MITT ROMNEY (R), PRESIDENTIAL CANDIDATE: I did go back and look at my taxes, and over the past 10 years, I never paid less than 13 percent. I think the most recent year is 13.6 percent or something like that. So, I paid taxes every single year.


SAMBOLIN: Romney went on to say that Senator Harry Reid's charges that he did not pay those taxes are false.

President Obama's campaign quickly reacted with this statement, quote, "Mitt Romney today said that he did indeed go back and look at his tax returns and that he never paid less than 13 percent in taxes in any year over the past decade. Since there is substantial reason to doubt his claims, we have a simple message for him: prove it."

Romney has released his 2010 filing and a 2011 filing estimate with a pledge to release the full document, but says there will be no further tax disclosures.

BERMAN: Many families dealing with the agony of losing their homes this morning and everything in them as the West Coast wildfires, they continue to rage. Dozens of large fires are burning in 13 states west of the Mississippi, most of them in California, Nevada and Idaho. In western Washington state, there is a new concern, lightning. Much of the region is under a rare fire weather watch.

Still, fire commanders there are cautiously optimistic. They declared the Taylor Bridge Fire 33 percent contained last night, and they hope to have the 22,000-acre fire completely contained by Sunday. That is their hope.

Meteorologist Rob Marciano is in Cle Elum, Washington.

And, Rob, a handful of evacuees were allowed to go back to their homes, right?

ROB MARCIANO, AMS METEOROLOGIST: Yes, just a few, John, but the residents who live in the homes just behind me, they have not been allowed to go back and probably won't be allowed to go back for quite some time.

Take a look at the glow in the hills. This is just beyond what's called Hidden Valley. We're on the northern flank of the fire there. You can see the glow, and in some cases, the flames lighting up the tree tops on this part of the fire.

As you mentioned, 33 percent containment, but still have some work to do here before they can really say they've got a handle on this thing. And, of course, the heat continues to build and that's become a huge, huge issue there. So, firefighters dealing with the heat, the low levels of humidity, and at times, unpredictable winds.

As you mentioned, there have been a few people that were allowed to go back home. We caught up with a couple that had not gone back. They're lifelong residents. And they talk about what it's like to lose their home.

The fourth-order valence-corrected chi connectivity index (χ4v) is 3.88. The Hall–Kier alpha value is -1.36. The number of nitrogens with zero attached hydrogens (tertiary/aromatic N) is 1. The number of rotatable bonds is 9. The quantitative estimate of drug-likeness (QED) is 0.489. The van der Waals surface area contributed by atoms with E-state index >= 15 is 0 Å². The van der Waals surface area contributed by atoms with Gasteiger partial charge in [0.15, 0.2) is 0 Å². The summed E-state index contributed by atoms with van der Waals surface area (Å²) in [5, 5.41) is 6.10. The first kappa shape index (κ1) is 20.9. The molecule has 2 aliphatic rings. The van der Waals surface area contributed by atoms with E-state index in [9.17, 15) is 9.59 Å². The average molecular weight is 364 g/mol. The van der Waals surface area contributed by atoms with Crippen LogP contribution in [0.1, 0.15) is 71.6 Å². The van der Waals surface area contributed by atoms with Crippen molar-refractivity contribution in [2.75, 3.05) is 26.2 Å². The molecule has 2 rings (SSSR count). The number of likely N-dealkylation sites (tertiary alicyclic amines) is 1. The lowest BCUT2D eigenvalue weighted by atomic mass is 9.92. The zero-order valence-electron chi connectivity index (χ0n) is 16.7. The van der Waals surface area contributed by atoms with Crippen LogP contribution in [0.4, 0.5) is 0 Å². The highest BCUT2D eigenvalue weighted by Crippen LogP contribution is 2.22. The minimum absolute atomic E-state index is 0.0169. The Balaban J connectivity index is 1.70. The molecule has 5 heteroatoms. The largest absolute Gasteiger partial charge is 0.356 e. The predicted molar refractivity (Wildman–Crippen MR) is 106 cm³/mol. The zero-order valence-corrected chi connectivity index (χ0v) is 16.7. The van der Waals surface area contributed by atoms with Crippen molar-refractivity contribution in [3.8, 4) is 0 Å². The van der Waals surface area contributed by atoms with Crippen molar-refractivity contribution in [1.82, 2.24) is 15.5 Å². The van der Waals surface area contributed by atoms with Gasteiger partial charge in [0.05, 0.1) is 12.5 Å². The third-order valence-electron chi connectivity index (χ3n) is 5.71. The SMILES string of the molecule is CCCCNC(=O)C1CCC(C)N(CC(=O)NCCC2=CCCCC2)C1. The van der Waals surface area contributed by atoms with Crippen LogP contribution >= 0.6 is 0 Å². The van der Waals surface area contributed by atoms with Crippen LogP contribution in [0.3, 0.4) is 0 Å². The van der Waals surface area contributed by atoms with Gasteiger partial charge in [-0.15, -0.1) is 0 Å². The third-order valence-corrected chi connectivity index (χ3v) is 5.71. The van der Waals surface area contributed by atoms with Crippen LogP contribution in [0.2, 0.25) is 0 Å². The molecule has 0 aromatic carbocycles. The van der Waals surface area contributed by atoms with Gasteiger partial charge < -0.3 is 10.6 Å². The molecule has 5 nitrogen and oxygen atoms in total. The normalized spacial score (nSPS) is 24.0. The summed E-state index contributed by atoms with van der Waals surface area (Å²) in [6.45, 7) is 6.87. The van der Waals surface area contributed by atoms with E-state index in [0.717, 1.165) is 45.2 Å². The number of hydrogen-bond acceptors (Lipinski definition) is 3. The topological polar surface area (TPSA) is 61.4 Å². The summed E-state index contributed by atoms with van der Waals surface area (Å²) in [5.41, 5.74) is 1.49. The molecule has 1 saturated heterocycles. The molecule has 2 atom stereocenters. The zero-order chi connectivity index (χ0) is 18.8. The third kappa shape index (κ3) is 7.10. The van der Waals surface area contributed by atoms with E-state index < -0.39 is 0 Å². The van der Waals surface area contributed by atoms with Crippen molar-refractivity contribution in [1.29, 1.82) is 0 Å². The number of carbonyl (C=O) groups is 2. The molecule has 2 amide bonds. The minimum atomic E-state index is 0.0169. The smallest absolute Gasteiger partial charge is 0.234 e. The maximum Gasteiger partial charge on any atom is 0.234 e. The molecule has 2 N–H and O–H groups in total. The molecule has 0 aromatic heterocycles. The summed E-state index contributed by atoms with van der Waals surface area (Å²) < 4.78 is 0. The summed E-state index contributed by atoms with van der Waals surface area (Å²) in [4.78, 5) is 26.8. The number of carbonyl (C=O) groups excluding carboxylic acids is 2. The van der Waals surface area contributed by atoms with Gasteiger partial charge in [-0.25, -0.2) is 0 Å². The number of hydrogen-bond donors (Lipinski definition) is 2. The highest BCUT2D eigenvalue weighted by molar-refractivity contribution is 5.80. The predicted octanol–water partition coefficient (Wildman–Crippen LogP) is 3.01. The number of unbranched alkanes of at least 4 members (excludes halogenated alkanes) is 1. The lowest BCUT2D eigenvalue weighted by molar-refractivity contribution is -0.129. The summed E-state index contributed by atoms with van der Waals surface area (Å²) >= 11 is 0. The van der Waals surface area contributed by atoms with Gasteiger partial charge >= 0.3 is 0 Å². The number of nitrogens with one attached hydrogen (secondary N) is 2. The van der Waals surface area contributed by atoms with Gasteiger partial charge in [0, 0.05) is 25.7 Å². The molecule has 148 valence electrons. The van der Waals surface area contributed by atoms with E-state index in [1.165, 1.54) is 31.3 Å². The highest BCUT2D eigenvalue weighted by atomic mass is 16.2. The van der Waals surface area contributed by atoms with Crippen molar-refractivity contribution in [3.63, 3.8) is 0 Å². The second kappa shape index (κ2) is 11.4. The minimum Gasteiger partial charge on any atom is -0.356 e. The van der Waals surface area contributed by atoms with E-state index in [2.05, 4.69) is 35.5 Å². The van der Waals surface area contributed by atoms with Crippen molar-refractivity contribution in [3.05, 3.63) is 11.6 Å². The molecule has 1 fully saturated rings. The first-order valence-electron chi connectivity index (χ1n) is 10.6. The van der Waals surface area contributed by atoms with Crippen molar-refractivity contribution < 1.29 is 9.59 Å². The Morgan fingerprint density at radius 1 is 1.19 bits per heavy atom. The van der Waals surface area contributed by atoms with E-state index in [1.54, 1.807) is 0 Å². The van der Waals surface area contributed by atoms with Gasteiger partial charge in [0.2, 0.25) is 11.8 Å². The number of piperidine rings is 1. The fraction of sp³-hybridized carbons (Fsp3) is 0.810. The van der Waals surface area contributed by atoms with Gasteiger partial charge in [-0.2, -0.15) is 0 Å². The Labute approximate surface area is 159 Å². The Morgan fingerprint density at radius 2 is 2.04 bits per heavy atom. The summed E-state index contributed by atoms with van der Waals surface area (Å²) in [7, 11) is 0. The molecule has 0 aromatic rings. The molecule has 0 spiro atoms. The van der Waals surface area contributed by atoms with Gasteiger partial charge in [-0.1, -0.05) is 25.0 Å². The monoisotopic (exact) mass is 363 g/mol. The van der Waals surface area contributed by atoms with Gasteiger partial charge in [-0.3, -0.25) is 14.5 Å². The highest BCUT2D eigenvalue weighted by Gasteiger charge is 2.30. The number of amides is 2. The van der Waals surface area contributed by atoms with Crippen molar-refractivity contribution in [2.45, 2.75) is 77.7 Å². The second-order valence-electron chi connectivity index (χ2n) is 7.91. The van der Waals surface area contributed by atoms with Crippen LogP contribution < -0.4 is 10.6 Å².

LARRY PUTNAM, HOMEOWNER, CLE ENUM, WASHINGTON: We built 14 years ago and we've been up on the property for 20 years. It's just hard to comprehend when you lose, you know, your home and where you've lived. That's our dream place. I'm going to be buried up there.


MARCIANO: He talks about Cle Elum with such passion.

The building behind that, Larry, he actually built. That's a senior center, and he built it, kind of overbuilt it in anticipation for it being used for instances like this. The Red Cross is using that as a shelter. There you see some of the dramatic pictures coming out of Cle Elum, Washington.

The heat the big issue, not only here, but across the west side of the Cascades. Take a look at some of these record-high temperatures, and in some cases, just plain old hot weather in areas that typically this time of year would see temperatures in the 70s and maybe touching 80 degrees -- 105 in Medford. Portland hit 100. Vancouver, Washington, hit 100. And Seattle hit 91 as did Olympia.

We have some heat warnings again today for the same area. Temperatures expected to get close to 100 degrees, excessive heat warnings out for the west side. Red flag warnings out as well along with fire weather watch

The red flag warnings have been posted really for the past couple weeks, but when you add a fire weather watch, that means we anticipate that fires could easily be ignited, guys, over the weekend. Why? Because we've had the heat obviously.

But now the threat for thunderstorms will be picked up Saturday and Sunday, and that could mean lightning strikes that could cause more fires, not only east of the Cascades, where it's typically dry, but on the west side where the sun and the heat has been baking that area that has some similar growth that could ignite quite rapidly.